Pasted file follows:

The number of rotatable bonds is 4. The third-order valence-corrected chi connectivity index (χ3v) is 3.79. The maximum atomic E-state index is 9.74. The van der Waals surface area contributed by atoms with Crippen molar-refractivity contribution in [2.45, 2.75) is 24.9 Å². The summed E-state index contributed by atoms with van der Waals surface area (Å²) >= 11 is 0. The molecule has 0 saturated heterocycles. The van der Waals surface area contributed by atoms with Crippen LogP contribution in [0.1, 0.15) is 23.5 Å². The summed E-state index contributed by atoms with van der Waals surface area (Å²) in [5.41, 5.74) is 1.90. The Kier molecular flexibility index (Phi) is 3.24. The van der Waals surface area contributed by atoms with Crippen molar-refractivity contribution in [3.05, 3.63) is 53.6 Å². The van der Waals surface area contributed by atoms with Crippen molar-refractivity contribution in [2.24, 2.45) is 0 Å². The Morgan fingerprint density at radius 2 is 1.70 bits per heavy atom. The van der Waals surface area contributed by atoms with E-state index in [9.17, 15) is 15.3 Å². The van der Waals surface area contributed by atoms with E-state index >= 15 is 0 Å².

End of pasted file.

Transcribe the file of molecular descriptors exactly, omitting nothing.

The number of rotatable bonds is 4. The third-order valence-corrected chi connectivity index (χ3v) is 3.79. The maximum atomic E-state index is 9.74. The van der Waals surface area contributed by atoms with Crippen molar-refractivity contribution in [2.45, 2.75) is 24.9 Å². The summed E-state index contributed by atoms with van der Waals surface area (Å²) >= 11 is 0. The molecule has 0 saturated heterocycles. The van der Waals surface area contributed by atoms with Crippen LogP contribution in [0.1, 0.15) is 23.5 Å². The summed E-state index contributed by atoms with van der Waals surface area (Å²) in [5.41, 5.74) is 1.90. The Kier molecular flexibility index (Phi) is 3.24. The van der Waals surface area contributed by atoms with Crippen molar-refractivity contribution in [3.05, 3.63) is 53.6 Å². The van der Waals surface area contributed by atoms with Crippen molar-refractivity contribution in [2.24, 2.45) is 0 Å². The Morgan fingerprint density at radius 2 is 1.70 bits per heavy atom. The van der Waals surface area contributed by atoms with E-state index in [9.17, 15) is 15.3 Å². The van der Waals surface area contributed by atoms with E-state index >= 15 is 0 Å².